B: Yes, 100 percent. The gold edition hand-blown models cost twice as much, almost $70 per glass, and we can’t justify the expense. The machine made models each weigh about 5.25 ounces empty, which is comparable to many Riedel models used for whites and lighter bodied reds. And compared with the balloon style glasses used for Pinots and other aromatic reds, which can weight 7.5 ounces or more, they actually feel fairly light.
J: And when filled with wine?
B: Well, we do standard pours of 4 to 5 ounces, so you’re still only holding 10 ounces or so in your hand, which is quite reasonable. The Gabriel glass fits easily in your hand and can be held gently to swirl, sniff, and sip. And we wash them simply with clean water and a bit of lemon juice or distilled vinegar, rather than run them through the dishwasher using detergent. And drip dry. It’s as simple as that!
J: Sounds great! So what are we going to drink and eat with these wonderful Austrian-made crystal wine glasses?
B: Here @2Bears, we generally offer two courses, a vegetarian/vegan as well as one with locally sourced meat or seafood, and we pair them with two different wines – the same varietal from the same AVA growing region. That’s it. The wine is selected to enhance the food, which is simply made with an emphasis on flavor, pleasant textures, slow cooking methods in the oven and on the grill, and freshness of our ingredients.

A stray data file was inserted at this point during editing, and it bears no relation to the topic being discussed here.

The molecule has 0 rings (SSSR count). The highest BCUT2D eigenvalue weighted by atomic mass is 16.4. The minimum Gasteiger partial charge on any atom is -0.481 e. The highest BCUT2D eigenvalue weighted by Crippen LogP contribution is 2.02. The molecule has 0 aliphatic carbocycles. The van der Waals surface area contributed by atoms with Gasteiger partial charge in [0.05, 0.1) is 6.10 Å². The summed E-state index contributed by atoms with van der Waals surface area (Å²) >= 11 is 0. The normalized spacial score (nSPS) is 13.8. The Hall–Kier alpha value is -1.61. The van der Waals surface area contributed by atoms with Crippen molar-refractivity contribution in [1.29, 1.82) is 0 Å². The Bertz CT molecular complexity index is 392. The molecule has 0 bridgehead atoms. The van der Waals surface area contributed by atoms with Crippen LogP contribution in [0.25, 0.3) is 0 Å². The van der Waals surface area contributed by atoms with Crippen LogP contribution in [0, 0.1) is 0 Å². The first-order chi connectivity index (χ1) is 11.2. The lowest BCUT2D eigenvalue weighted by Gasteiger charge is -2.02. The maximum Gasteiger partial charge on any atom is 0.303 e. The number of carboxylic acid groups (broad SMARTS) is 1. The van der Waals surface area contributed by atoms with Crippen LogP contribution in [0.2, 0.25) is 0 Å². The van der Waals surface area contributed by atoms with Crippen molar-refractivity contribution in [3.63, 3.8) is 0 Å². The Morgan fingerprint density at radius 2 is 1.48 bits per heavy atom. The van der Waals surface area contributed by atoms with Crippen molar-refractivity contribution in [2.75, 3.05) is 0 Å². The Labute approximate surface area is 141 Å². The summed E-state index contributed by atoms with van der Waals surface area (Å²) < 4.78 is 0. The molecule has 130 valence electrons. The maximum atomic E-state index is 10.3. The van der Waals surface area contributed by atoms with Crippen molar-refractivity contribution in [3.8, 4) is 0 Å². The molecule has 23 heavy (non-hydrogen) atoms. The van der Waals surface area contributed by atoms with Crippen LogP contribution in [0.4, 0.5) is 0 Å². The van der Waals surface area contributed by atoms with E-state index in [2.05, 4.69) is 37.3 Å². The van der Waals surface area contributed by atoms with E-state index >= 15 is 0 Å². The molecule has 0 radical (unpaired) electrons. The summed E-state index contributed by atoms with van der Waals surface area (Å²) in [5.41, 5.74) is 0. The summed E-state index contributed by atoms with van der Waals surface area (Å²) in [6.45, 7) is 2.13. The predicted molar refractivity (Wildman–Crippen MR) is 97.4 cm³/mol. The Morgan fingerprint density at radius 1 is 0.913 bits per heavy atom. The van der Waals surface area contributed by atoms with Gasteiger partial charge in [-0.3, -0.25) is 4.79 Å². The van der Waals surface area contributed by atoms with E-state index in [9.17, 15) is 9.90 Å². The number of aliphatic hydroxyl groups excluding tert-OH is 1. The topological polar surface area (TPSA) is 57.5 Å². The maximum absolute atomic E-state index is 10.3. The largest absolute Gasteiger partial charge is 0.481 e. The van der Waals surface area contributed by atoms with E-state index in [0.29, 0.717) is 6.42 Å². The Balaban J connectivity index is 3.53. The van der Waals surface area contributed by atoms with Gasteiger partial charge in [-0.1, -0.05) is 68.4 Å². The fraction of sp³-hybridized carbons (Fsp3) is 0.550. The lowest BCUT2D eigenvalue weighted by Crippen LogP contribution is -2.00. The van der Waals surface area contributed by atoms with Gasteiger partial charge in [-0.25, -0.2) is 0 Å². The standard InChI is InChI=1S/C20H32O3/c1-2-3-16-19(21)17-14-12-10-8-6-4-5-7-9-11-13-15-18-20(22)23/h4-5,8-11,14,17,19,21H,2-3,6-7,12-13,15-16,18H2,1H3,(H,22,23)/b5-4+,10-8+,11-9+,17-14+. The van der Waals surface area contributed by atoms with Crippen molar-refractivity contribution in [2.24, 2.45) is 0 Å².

J: I like the concept! We’re trying to do something similar at the Whole Foods cafes and wine bars we’re developing in major cities and select suburban markets. People really seem to like the small bites and by-the-glass wines idea, especially since they encounter this style while traveling or at higher-end food trucks that often show up at wine shops and tasting rooms these days.
B; Exactly right, Jeff. That’s why we here in the Santa Cruz Mountains are always able to attract appreciative guests, usually from San Francisco or Silicon Valley, and sometimes foreign visitors who stumble across our Yelp page, Twitter page, Medium writer’s page, Tumblr feed, or Instagram feed.